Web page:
Welcome to Part V of this article series on data monetization. (Here are Part IPart IIPart III and Part IV for easy reference.)

Data monetization opportunities are determined by defining a problem to be solved in terms of focus and state. If the focus of the problem to be solved is external and the state is new, then the defined monetization opportunity is in creating new business models using data. Businesses that recognize they can create new products and services that reach existing and/or new customers based on data they own or acquire quickly realize that the information business requires a separate and distinct business model. The environment for information businesses to succeed must be agile and able to adapt quickly as change requirements emerge.

The difference between using data to increase market share and data monetization that requires new business models is the shift in focus of the problem. A new business model is required because most established business processes in traditional businesses answer the needs of the business, not of the customer. When the focus of the problem is on the customer’s needs and the business works to use data to solve new customer challenges (sometimes before the customers are even aware of the problem) there is a fundamental paradigm shift that the traditional business model cannot address. In some organizations this approach to data monetization requires the creation of a new business unit and in other cases spin-offs are created to avoid any long-standing political obstacles.

Innovation is the key to collecting data to solve new customer challenges. Behavior data and customer preference data are both valuable to informing businesses what is important to their consumers. The typical approach is to use data to expand customer profiles with identification capabilities as granular as “segments of one.” However, emerging research suggests individual actions may not be the greatest predictors of consumer action and digitized community characteristics and behaviors may be greater predictors. The challenge is that consumers come and go through digital communities frequently. Understanding individual behaviors and preferences relative to these communities require innovative, real-time methods of data collection.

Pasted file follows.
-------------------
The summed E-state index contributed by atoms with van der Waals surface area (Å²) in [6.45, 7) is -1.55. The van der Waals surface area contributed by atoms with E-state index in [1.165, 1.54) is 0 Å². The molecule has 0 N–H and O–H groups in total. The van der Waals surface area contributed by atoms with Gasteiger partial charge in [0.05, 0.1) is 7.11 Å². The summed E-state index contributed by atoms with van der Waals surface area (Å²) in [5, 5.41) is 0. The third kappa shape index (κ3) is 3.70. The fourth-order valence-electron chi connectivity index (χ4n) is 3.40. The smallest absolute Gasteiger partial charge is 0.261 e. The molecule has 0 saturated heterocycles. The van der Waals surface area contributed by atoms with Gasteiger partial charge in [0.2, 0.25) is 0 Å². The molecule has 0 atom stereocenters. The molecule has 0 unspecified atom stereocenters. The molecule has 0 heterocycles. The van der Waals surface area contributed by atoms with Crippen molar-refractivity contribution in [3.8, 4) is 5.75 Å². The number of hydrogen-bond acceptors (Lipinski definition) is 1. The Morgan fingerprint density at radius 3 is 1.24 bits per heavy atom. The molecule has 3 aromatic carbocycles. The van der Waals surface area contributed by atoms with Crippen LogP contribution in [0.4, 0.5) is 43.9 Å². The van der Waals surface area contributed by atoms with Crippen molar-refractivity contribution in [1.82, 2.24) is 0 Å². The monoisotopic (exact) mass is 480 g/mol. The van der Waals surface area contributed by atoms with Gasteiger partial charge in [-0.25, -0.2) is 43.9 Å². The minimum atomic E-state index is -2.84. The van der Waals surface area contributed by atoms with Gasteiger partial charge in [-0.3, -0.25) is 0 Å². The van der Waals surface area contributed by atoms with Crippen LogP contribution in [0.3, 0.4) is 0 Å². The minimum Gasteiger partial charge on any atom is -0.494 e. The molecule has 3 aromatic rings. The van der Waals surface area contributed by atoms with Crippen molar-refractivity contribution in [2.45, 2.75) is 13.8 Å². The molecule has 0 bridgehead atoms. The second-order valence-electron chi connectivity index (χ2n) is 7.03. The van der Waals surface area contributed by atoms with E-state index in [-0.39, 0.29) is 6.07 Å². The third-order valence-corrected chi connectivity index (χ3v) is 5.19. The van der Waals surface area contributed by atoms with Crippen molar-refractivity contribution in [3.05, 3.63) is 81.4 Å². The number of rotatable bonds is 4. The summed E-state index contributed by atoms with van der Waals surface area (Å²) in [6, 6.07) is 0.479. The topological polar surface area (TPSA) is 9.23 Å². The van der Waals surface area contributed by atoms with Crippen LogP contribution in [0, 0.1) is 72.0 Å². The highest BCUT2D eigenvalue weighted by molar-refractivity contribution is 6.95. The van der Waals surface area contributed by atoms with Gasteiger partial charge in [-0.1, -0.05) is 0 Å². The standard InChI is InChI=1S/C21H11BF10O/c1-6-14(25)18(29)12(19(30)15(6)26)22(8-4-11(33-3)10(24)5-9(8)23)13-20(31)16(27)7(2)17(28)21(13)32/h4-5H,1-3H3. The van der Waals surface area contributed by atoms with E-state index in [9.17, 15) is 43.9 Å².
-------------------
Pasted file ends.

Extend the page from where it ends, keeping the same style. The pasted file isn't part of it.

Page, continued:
Once collected, the data packaging requires a team of specialists as reporting and analytics are not just technical or mathematical processes. Yes, it is a science, but not just for a single data scientist. Packaging data in these agile business models requires a data science team composed of technical engineers, data gurus and business professionals with a deep understanding of the customers’ needs. The key factor to remember with packaging information for this monetization approach is the information or derived insights must be valuable to the customer within the scope of their specific need, pain or problem.

The delivery methods of data and insights to customers for these monetization opportunities will vary greatly and will depend upon the specific context of customers’ intended use. Remember, because the state of the customer problem being solved in these opportunities is new, not all customers will be prepared to act. The delivery of these products and services should be so compelling that the customer should immediately understand the value and take action without needing additional justification or consideration.

New business models are built to manage the fundamental shift in focus from focusing on business needs to focusing on answering the needs and challenges of customers. Rather than asking “How can we use data to grow revenues?” the question becomes “How can we use our data to make generate products and services that solve our customer’s challenges and make their lives easier?” This requires innovative data collection techniques and an extremely knowledgeable, cross-functional data science team to deliver data and insights that are valuable within the scope of the customer’s needs. The delivery of these monetized products and services must be power-packed with not only the solution to the problem but also the compelling justification to take action immediately.

Read Part I
Read Part II
Read Part III
Read Part IV
Part V: Above

Anne Buff is a thought leader on SAS's best practices team.

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